to paraphrase;
1. use a weaker material in a high load area to avoid cosmetic issues in the future.
2. there is only one knowledgeable person on this forum.
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Old 09-02-2016, 09:15   #10
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Re: Replacing wet balsa core

Quote:
Originally Posted by guyrj33 View Post
to paraphrase;
1. use a weaker material in a high load area to avoid cosmetic issues in the future.
2. there is only one knowledgeable person on this forum.



To answer 1. No, use a material that is exactly as strong as the original material and the surrounding material it is tied into, instead of creating a hard spot by making a repair with material twice as stiff as the material it is tied into.

No point in answering two. If you think I'm the only knowledgeable person on this forum, it's obvious you didn't lurk long before starting to post.
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Old 09-02-2016, 09:34   #11
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Re: Replacing wet balsa core

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Originally Posted by minaret View Post
To answer 1. No, use a material that is exactly as strong as the original material and the surrounding material it is tied into, instead of creating a hard spot by making a repair with material twice as stiff as the material it is tied into.

No point in answering two. If you think I'm the only knowledgeable person on this forum, it's obvious you didn't lurk long before starting to post.
1. you can not recreate the original strength of the primary polyester bond in the areas where you tie into the existing structure. GRP with epoxy is not twice as stiff as GRP with Polyester; no hard spot to worry about.

2. I was trying to highlight your huge ego without calling you an A**.
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Old 09-02-2016, 09:42   #12
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Re: Replacing wet balsa core

Sometimes those egos are well deserved. I'm grateful that some folks keep posting even after they're constantly attacked for no apparent reason.
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Old 09-02-2016, 09:55   #13
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Re: Replacing wet balsa core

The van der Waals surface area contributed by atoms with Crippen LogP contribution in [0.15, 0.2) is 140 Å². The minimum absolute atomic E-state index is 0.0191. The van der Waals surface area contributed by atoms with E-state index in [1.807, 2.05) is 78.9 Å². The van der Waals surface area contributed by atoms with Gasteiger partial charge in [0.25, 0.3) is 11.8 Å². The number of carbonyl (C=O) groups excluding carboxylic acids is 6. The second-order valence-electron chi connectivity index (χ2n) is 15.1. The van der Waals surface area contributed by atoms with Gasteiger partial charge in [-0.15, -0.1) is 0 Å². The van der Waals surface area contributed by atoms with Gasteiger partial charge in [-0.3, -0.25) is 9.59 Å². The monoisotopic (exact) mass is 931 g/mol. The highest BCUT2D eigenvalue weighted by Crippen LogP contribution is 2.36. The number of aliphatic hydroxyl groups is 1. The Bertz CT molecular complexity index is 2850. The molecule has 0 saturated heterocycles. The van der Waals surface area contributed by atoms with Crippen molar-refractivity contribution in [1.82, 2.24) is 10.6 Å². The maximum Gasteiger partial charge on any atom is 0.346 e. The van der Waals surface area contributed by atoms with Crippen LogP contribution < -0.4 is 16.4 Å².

I've done this repair in several places on our 1979 Dufour 35. Your pictures look very familiar to me

We replaced balsa core with balsa. It won't rot out any time soon (or ever) if you don't let water in. I would stick with plywood under the track, also as was original, for compression loads. That said, don't over-tighten the bolts when re-installing. The backing plates and nuts are handling things not the tightness of the nut/bolt combo.

I laid up with 1708 and West Systems. Filled hollows as you described with thickened epoxy. Scarfed the surrounding deck to tie in the new glass and fair, also as you describe. Trying to keep the same overall glass thickness is important. You don't want flexing between adjacent areas due to different thicknesses.

Where the track bolts through the deck I would over-drill and refill with thickened epoxy. Pretty standard procedure for mounting hardware on a cored deck. I also like to bevel the top of the bolt hole so that the sealant can form a gasket around the bolt. Otherwise most gets squeezed out.

I used Interlux Primekote as a primer over the repair area and then Kiwi Grip over that. We are on year 4 for my earliest repairs and the repair and Kiwi Grip are holding up extremely well.

I think you are on the right track. Keep it simple. Good luck!
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Old 09-02-2016, 10:22   #14
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Re: Replacing wet balsa core

+1 Keep it simple.

The original lasted 40 years - and likely would have gone longer without failure. C&C built a quality boat.

There's nothing wrong with making improvements from the original spec but be careful it doesn't create new problems. Boat repair whack-a-mole is no fun.

The perfect is the enemy of the good
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Old 09-02-2016, 12:19   #15
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Re: Replacing wet balsa core

That test was done with regard to a bottom repair & this is a deck situation.
Could be worse in a widely varing temperature situation.
But with a known incompatibility why bother. If you want to use epoxy just paint over. It will be easier to get a good finish with paint than gelcoat.
When you have done as many repairs as minaret you have the right to come across a little uncompromising. Avoids the DOS principle.

A good many of us will ask & then do as we please anyway with varing results.